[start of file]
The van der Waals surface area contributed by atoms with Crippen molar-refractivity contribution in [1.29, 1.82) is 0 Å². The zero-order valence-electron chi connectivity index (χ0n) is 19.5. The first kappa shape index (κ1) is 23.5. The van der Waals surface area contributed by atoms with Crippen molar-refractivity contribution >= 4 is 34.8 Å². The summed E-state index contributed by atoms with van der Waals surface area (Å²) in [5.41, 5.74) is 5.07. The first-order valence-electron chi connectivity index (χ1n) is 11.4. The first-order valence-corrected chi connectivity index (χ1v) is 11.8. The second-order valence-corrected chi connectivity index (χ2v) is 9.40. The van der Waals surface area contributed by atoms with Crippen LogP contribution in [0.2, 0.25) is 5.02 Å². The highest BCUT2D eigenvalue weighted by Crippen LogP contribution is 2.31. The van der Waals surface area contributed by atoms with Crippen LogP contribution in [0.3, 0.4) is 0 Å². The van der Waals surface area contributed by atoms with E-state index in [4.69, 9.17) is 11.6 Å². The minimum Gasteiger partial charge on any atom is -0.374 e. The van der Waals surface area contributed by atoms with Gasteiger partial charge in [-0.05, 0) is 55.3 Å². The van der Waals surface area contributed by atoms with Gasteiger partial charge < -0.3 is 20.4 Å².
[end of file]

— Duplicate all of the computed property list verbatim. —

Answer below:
The van der Waals surface area contributed by atoms with Crippen molar-refractivity contribution in [1.29, 1.82) is 0 Å². The zero-order valence-electron chi connectivity index (χ0n) is 19.5. The first kappa shape index (κ1) is 23.5. The van der Waals surface area contributed by atoms with Crippen molar-refractivity contribution >= 4 is 34.8 Å². The summed E-state index contributed by atoms with van der Waals surface area (Å²) in [5.41, 5.74) is 5.07. The first-order valence-electron chi connectivity index (χ1n) is 11.4. The first-order valence-corrected chi connectivity index (χ1v) is 11.8. The second-order valence-corrected chi connectivity index (χ2v) is 9.40. The van der Waals surface area contributed by atoms with Crippen LogP contribution in [0.2, 0.25) is 5.02 Å². The highest BCUT2D eigenvalue weighted by Crippen LogP contribution is 2.31. The van der Waals surface area contributed by atoms with Crippen LogP contribution in [0.3, 0.4) is 0 Å². The van der Waals surface area contributed by atoms with E-state index in [4.69, 9.17) is 11.6 Å². The minimum Gasteiger partial charge on any atom is -0.374 e. The van der Waals surface area contributed by atoms with Gasteiger partial charge in [-0.05, 0) is 55.3 Å². The van der Waals surface area contributed by atoms with Gasteiger partial charge < -0.3 is 20.4 Å².